SSCC emerged from bankruptcy on June 30 (with a bond-implied stock price of ~$24), and the timing turned out to be unfortunate for the stock. The focus of the pre-bankruptcy months was a valuation fight with the pre-petition equity, at a time when the markets were embracing turnaround stories. The forgiving market environment of the early spring (in which the bonds peaked above par, equivalent to a stock price in the low $30s) allowed the company to emerge with some unresolved issues: (i) management succession, given CEO Pat Moore's intention to retire; (ii) strategy to cut overhead and improve margins, given the SSCC's historic under-performance; and (iii) its under-funded pension, which swelled as treasury rates declined in the couple months prior to emergence.
When the company emerged, concerns about a double dip had heightened and led the market to fear that containerboard prices were at risk. The industry had successfully implemented two price increases during the first half of 2010, and producers announced a third price increase, effective August 1st. The market was pricing the equities as if not only would the 3rd price increase not succeed, but the 2nd price increase would not stick either. When technical pressure from credit funds' selling combined with economic concerns and unanswered questions at the company, the share price bottomed below $16 (intra-day) in late August.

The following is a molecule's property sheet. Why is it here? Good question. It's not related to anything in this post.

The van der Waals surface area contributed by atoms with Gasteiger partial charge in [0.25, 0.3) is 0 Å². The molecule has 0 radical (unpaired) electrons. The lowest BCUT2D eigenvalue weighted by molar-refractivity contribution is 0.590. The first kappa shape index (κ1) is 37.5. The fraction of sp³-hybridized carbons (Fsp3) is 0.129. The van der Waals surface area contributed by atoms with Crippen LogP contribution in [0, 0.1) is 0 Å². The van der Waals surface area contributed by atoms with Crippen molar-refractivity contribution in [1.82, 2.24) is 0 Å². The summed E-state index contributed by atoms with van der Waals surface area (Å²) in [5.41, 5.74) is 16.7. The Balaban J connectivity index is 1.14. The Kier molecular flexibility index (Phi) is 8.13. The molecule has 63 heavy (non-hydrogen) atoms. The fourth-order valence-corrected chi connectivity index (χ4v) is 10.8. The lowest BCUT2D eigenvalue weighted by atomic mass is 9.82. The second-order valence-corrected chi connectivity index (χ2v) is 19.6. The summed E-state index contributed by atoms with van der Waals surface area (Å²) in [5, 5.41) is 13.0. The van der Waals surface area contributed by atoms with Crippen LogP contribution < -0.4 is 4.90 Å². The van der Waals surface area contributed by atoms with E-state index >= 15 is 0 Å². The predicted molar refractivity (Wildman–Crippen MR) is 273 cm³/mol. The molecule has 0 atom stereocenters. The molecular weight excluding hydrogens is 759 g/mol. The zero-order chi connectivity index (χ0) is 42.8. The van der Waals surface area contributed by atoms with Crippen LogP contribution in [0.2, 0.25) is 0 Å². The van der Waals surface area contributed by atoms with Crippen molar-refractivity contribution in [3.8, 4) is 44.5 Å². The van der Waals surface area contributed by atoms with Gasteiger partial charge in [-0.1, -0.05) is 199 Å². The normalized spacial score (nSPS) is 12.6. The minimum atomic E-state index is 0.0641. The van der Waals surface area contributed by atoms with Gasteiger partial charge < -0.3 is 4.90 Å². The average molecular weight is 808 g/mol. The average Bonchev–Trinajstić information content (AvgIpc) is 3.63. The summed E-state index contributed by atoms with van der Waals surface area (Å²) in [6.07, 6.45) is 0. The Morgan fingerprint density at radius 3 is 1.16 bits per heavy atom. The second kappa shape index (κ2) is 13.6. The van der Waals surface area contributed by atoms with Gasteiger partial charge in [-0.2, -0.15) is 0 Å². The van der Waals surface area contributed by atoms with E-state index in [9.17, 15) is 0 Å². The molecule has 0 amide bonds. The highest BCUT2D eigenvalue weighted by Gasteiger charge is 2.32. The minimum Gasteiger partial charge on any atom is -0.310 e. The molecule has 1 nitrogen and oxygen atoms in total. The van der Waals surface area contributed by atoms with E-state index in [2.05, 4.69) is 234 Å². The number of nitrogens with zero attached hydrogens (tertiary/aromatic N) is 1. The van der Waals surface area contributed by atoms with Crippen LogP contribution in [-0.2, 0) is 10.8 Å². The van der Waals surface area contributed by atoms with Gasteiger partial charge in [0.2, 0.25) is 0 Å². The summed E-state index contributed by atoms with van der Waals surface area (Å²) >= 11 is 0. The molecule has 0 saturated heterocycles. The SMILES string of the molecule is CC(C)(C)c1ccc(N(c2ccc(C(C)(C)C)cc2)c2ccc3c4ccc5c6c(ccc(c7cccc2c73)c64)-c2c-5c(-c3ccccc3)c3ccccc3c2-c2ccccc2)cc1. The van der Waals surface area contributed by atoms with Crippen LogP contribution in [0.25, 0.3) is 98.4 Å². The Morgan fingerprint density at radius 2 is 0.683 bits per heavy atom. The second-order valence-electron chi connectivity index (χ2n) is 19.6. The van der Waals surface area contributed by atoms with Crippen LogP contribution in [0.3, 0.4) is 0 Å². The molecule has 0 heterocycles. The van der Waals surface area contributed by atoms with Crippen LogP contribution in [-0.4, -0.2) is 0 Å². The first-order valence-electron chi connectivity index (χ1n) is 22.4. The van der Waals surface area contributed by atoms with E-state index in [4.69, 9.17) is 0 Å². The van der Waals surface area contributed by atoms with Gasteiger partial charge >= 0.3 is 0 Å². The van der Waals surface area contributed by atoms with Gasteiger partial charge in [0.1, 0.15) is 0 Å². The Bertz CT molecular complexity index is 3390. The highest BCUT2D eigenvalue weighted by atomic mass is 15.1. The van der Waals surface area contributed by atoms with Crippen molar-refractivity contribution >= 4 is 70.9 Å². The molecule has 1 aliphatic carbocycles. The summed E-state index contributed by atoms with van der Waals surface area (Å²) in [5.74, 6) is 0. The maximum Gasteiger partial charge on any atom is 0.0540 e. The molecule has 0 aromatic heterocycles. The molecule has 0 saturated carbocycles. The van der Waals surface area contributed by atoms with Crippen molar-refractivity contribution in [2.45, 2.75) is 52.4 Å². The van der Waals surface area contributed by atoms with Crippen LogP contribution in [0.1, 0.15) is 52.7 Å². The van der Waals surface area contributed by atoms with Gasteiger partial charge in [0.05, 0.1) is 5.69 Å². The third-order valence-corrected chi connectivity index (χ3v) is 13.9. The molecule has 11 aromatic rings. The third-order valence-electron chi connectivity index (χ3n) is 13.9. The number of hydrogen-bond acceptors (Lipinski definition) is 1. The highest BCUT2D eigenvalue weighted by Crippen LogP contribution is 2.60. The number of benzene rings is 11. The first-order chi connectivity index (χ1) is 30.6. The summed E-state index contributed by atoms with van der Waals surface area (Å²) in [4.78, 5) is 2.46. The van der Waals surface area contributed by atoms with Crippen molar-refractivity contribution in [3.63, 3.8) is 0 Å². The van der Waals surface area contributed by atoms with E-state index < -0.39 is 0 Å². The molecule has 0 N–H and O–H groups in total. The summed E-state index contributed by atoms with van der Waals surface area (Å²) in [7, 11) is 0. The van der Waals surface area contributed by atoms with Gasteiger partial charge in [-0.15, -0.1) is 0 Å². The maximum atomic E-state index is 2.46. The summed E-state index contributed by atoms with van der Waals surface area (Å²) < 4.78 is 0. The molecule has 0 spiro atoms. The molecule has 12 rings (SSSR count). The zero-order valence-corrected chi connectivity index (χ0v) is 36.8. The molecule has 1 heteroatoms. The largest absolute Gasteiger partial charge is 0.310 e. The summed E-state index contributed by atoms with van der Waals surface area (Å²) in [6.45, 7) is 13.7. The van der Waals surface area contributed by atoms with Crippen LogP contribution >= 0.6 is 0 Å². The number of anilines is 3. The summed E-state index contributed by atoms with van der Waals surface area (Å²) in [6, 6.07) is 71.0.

The 3rd price increase ultimately failed in September, which I think was ultimately helpful to the industry. My simple explanation for the failure is that the publication which reports industry pricing (Pulp & Paper Week) concluded that even though industry conditions were supportive of increased pricing, three price increases in one year would be too much, too fast in a still-weak economy. Bears took this news as a sign that pricing would start rolling over, but pricing has held since. The industry is going through its slowest seasonal demand period right now, but inventories remain low and operating rates are still in the mid-90s. Should the industry remain balanced through the next month or two, the industry should have a good opportunity to raise pricing as demand accelerates in the March/April time frame.